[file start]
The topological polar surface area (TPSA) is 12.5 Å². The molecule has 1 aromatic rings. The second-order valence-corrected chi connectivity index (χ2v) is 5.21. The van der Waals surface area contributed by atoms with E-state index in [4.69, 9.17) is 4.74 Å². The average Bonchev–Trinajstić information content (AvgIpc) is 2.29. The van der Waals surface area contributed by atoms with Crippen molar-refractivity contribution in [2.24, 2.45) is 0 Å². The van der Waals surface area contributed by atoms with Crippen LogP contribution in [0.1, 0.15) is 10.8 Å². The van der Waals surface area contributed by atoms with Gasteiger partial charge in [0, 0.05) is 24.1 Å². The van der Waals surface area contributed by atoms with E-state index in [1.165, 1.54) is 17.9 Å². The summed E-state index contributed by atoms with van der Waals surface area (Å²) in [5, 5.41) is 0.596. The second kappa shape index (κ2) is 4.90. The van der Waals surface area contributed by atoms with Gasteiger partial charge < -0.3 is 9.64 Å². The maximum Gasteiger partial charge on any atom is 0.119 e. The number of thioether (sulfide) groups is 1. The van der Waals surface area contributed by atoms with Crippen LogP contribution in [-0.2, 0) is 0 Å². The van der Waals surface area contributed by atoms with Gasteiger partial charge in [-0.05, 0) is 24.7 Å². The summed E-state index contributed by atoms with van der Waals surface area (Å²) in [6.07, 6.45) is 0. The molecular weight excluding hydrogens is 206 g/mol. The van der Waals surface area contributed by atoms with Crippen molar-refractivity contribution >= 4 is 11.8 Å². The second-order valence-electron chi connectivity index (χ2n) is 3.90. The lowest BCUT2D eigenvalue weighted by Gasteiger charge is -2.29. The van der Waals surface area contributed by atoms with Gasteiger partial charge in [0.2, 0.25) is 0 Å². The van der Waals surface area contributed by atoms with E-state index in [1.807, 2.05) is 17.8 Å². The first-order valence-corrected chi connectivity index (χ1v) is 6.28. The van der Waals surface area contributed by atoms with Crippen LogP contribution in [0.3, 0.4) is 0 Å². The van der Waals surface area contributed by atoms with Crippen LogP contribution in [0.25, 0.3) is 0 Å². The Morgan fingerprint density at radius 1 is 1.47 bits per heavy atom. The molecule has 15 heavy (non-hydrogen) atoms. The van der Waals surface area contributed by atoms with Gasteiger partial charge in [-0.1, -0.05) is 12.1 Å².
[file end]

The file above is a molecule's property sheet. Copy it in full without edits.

The topological polar surface area (TPSA) is 12.5 Å². The molecule has 1 aromatic rings. The second-order valence-corrected chi connectivity index (χ2v) is 5.21. The van der Waals surface area contributed by atoms with E-state index in [4.69, 9.17) is 4.74 Å². The average Bonchev–Trinajstić information content (AvgIpc) is 2.29. The van der Waals surface area contributed by atoms with Crippen molar-refractivity contribution in [2.24, 2.45) is 0 Å². The van der Waals surface area contributed by atoms with Crippen LogP contribution in [0.1, 0.15) is 10.8 Å². The van der Waals surface area contributed by atoms with Gasteiger partial charge in [0, 0.05) is 24.1 Å². The van der Waals surface area contributed by atoms with E-state index in [1.165, 1.54) is 17.9 Å². The summed E-state index contributed by atoms with van der Waals surface area (Å²) in [5, 5.41) is 0.596. The second kappa shape index (κ2) is 4.90. The van der Waals surface area contributed by atoms with Gasteiger partial charge < -0.3 is 9.64 Å². The maximum Gasteiger partial charge on any atom is 0.119 e. The number of thioether (sulfide) groups is 1. The van der Waals surface area contributed by atoms with Crippen LogP contribution in [-0.2, 0) is 0 Å². The van der Waals surface area contributed by atoms with Gasteiger partial charge in [-0.05, 0) is 24.7 Å². The summed E-state index contributed by atoms with van der Waals surface area (Å²) in [6.07, 6.45) is 0. The molecular weight excluding hydrogens is 206 g/mol. The van der Waals surface area contributed by atoms with Crippen molar-refractivity contribution >= 4 is 11.8 Å². The second-order valence-electron chi connectivity index (χ2n) is 3.90. The lowest BCUT2D eigenvalue weighted by Gasteiger charge is -2.29. The van der Waals surface area contributed by atoms with Gasteiger partial charge in [0.2, 0.25) is 0 Å². The van der Waals surface area contributed by atoms with E-state index in [1.807, 2.05) is 17.8 Å². The first-order valence-corrected chi connectivity index (χ1v) is 6.28. The van der Waals surface area contributed by atoms with Crippen LogP contribution in [0.3, 0.4) is 0 Å². The van der Waals surface area contributed by atoms with Crippen LogP contribution in [0.25, 0.3) is 0 Å². The Morgan fingerprint density at radius 1 is 1.47 bits per heavy atom. The molecule has 15 heavy (non-hydrogen) atoms. The van der Waals surface area contributed by atoms with Gasteiger partial charge in [-0.1, -0.05) is 12.1 Å².